In order to be cost effective, you probably ought to make a forge, actually. I hear those things are awful expensive, but my homemade concrete and steel monstrosity works just fine for cheap. As for an anvil, I don't know where to get one, but I use an old railroad rail and a brake drum and it works just fine for the stuff I do. I got both of those at a scrapyard.
jtobako7 years ago
Punching, as in a hole without using a drill. Welding (not there yet, but trying). Looking good!
Vendigroth (author)  jtobako7 years ago
Not got anything through which i can punch, tho i did consider it, as for the welding, i'm not sure this little furnace gets enough heat to get welding heats, but i spose i can try on smaller pieces like hacksaw blades if i get some flux...
if you really want to punch a hole, just to punch a hole.. I've got an easy tip for you. Goto the hardware store and get a masonry nail. heat your stock, and hammer a small flat spot. while it's still cherry red, clamp the work in your vice, grab the nail and a hammer, and drive the sucker in. Once it's through, you can rotate the work 180 degrees and gently tap the nail back out. Instant hole, with NO loss of material(except to scale, but that's normal ) Don't try this with a normal nail, as they are pretty darn soft, and can be bent in wood... much less metal. the masonry nails are hardened. Welding... not liable to happen on air/propane... For flux, Borax is hard to beat. it's cheap and readily available as laundry detergent(or is it dishsoap? can never remember. A single 5lb box has lasted me forever. Also useful as a flux for casting silver/bronze by the way)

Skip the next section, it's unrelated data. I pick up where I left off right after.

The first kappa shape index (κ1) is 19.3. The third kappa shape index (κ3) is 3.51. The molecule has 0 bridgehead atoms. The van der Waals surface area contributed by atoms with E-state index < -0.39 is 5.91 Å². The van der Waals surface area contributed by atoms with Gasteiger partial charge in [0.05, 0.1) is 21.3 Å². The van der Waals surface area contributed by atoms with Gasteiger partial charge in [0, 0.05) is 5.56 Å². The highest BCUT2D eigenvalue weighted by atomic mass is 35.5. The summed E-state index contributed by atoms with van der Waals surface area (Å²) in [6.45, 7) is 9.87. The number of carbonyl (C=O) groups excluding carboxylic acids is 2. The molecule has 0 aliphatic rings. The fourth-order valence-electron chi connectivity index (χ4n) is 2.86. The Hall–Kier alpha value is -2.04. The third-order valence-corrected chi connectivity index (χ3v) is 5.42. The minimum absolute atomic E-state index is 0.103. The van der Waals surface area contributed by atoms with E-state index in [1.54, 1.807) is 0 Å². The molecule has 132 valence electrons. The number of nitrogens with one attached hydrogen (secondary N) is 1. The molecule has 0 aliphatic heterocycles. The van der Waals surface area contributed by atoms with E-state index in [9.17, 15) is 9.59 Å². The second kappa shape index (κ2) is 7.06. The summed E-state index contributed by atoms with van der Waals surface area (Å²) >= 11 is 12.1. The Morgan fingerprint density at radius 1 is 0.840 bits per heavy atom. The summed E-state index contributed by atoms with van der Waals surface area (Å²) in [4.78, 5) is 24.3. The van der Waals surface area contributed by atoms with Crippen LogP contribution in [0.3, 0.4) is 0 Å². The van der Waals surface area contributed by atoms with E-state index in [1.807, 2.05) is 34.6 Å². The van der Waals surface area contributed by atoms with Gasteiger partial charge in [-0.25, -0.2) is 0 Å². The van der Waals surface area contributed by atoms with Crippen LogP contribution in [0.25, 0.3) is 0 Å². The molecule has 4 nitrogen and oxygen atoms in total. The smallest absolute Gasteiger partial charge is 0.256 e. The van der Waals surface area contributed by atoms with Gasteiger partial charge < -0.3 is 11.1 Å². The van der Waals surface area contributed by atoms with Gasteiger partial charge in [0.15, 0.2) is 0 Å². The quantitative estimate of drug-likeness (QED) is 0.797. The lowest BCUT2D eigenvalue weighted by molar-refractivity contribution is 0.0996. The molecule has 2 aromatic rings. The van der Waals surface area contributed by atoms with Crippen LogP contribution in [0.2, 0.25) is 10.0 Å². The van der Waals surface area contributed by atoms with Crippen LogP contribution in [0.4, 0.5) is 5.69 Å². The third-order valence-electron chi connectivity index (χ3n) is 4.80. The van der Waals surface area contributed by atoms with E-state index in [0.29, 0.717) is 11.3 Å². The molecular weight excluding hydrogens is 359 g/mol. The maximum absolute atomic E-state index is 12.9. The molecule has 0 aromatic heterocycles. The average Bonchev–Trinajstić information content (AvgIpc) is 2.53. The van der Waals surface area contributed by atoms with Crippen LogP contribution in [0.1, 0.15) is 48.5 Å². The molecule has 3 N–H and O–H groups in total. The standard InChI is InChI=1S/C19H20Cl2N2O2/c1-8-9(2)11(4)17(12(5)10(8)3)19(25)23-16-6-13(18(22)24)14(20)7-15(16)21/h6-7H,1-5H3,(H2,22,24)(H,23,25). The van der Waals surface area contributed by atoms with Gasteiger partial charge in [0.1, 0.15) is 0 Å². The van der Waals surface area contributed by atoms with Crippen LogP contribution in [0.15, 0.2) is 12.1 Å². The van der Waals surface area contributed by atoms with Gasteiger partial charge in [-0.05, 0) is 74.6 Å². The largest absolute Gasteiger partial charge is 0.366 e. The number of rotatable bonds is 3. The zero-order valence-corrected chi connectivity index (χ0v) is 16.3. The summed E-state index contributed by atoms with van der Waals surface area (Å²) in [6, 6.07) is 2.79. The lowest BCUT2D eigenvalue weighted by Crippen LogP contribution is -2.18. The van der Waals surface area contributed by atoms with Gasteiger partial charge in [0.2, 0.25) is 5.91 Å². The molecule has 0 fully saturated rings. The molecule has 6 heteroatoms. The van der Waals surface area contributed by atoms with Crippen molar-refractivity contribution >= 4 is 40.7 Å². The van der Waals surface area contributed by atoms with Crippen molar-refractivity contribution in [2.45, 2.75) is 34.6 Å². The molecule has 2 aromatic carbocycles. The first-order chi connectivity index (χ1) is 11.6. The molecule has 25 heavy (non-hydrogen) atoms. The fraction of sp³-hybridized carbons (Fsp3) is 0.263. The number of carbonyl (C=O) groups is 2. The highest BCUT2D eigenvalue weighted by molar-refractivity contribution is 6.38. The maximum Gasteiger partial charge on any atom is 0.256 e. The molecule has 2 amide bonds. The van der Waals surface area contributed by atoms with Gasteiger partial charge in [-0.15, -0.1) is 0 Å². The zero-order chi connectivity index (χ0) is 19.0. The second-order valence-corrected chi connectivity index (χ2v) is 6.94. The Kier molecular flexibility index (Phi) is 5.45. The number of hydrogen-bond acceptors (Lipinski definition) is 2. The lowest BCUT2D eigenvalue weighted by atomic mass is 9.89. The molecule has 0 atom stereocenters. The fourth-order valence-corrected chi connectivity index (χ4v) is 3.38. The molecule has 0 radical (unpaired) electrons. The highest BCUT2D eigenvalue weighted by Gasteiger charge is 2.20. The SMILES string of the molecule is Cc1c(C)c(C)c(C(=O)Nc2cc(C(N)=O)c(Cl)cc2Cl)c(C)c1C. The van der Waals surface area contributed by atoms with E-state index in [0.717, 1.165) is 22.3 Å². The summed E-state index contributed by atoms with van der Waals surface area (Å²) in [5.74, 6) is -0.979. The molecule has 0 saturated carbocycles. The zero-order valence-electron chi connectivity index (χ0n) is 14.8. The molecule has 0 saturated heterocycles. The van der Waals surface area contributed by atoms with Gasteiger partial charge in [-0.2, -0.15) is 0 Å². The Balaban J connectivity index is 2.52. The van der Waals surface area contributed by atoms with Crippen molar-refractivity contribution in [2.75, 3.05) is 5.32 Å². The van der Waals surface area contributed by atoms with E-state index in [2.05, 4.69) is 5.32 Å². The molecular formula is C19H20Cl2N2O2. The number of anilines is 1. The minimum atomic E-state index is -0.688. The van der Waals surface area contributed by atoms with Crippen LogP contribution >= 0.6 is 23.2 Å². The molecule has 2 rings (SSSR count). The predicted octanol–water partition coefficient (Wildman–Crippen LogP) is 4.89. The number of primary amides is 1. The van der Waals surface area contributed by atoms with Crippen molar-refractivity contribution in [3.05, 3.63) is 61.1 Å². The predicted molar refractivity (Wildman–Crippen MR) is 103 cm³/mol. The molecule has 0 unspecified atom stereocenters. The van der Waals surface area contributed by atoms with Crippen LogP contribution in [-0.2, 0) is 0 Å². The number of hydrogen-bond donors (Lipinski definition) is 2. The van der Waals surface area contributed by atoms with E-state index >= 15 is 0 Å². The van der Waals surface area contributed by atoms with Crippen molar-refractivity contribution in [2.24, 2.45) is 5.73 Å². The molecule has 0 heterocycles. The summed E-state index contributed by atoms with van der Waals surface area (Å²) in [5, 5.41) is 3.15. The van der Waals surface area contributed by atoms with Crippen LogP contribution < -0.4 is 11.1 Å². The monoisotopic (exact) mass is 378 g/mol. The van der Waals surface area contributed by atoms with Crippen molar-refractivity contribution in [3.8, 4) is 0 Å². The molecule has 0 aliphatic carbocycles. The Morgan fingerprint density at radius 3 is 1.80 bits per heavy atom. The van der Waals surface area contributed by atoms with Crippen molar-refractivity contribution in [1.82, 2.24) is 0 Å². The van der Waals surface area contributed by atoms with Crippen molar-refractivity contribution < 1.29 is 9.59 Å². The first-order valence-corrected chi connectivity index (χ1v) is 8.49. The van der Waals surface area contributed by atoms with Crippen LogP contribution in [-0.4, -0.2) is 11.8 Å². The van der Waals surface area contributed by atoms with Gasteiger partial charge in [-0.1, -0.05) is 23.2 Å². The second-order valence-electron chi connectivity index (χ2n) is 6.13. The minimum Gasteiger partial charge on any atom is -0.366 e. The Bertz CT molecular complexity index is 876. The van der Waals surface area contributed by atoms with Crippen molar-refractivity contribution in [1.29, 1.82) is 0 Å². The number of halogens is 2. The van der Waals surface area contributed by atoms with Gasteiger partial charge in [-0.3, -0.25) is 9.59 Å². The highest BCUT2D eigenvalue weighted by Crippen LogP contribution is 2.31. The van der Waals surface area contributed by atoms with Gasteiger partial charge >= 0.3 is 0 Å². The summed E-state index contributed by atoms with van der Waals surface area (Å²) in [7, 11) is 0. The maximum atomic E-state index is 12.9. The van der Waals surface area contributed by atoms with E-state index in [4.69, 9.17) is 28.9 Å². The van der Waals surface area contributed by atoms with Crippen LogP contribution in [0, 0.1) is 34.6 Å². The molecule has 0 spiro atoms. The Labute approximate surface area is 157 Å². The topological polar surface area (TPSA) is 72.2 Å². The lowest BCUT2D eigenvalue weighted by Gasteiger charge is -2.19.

a large propane forge can weld, its an old rumor running around that says propane forges can't weld. This guy has such a super powerful forge, he can melt chromium (melting point 3000 degrees F) He makes his own stainless steel.